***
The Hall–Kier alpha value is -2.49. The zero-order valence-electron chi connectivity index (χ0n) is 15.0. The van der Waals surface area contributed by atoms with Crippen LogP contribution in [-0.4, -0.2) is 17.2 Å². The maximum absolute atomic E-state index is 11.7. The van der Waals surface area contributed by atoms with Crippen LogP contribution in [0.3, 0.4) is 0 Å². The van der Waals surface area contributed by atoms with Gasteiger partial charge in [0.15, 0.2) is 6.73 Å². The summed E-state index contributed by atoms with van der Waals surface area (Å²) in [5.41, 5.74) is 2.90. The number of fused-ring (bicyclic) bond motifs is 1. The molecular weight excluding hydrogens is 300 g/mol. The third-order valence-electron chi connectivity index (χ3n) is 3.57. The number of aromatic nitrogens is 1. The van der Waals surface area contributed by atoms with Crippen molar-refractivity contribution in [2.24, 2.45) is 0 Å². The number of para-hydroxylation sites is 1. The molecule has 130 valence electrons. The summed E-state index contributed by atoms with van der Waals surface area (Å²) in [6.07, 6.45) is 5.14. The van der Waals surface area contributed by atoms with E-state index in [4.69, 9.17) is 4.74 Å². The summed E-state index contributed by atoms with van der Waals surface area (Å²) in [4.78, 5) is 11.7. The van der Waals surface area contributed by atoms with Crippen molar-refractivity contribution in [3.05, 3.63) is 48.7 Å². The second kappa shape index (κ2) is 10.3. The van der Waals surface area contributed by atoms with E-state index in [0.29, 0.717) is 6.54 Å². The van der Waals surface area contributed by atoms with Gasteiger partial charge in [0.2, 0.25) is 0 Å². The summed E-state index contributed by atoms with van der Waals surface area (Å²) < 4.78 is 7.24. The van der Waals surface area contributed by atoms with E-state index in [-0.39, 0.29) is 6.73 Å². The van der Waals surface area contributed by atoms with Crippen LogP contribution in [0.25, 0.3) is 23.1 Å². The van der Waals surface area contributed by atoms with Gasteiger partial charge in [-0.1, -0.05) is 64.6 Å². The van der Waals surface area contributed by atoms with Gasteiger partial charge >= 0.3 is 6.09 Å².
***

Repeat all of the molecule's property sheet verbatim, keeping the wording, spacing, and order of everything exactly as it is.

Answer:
The Hall–Kier alpha value is -2.49. The zero-order valence-electron chi connectivity index (χ0n) is 15.0. The van der Waals surface area contributed by atoms with Crippen LogP contribution in [-0.4, -0.2) is 17.2 Å². The maximum absolute atomic E-state index is 11.7. The van der Waals surface area contributed by atoms with Crippen LogP contribution in [0.3, 0.4) is 0 Å². The van der Waals surface area contributed by atoms with Gasteiger partial charge in [0.15, 0.2) is 6.73 Å². The summed E-state index contributed by atoms with van der Waals surface area (Å²) in [5.41, 5.74) is 2.90. The number of fused-ring (bicyclic) bond motifs is 1. The molecular weight excluding hydrogens is 300 g/mol. The third-order valence-electron chi connectivity index (χ3n) is 3.57. The number of aromatic nitrogens is 1. The van der Waals surface area contributed by atoms with Crippen molar-refractivity contribution in [2.24, 2.45) is 0 Å². The number of para-hydroxylation sites is 1. The molecule has 130 valence electrons. The summed E-state index contributed by atoms with van der Waals surface area (Å²) in [6.07, 6.45) is 5.14. The van der Waals surface area contributed by atoms with E-state index in [4.69, 9.17) is 4.74 Å². The summed E-state index contributed by atoms with van der Waals surface area (Å²) in [4.78, 5) is 11.7. The van der Waals surface area contributed by atoms with Crippen molar-refractivity contribution in [3.05, 3.63) is 48.7 Å². The second kappa shape index (κ2) is 10.3. The van der Waals surface area contributed by atoms with E-state index in [0.29, 0.717) is 6.54 Å². The van der Waals surface area contributed by atoms with Gasteiger partial charge in [0.2, 0.25) is 0 Å². The summed E-state index contributed by atoms with van der Waals surface area (Å²) < 4.78 is 7.24. The van der Waals surface area contributed by atoms with E-state index in [-0.39, 0.29) is 6.73 Å². The van der Waals surface area contributed by atoms with Crippen LogP contribution in [0.25, 0.3) is 23.1 Å². The van der Waals surface area contributed by atoms with Gasteiger partial charge in [-0.1, -0.05) is 64.6 Å². The van der Waals surface area contributed by atoms with Gasteiger partial charge >= 0.3 is 6.09 Å².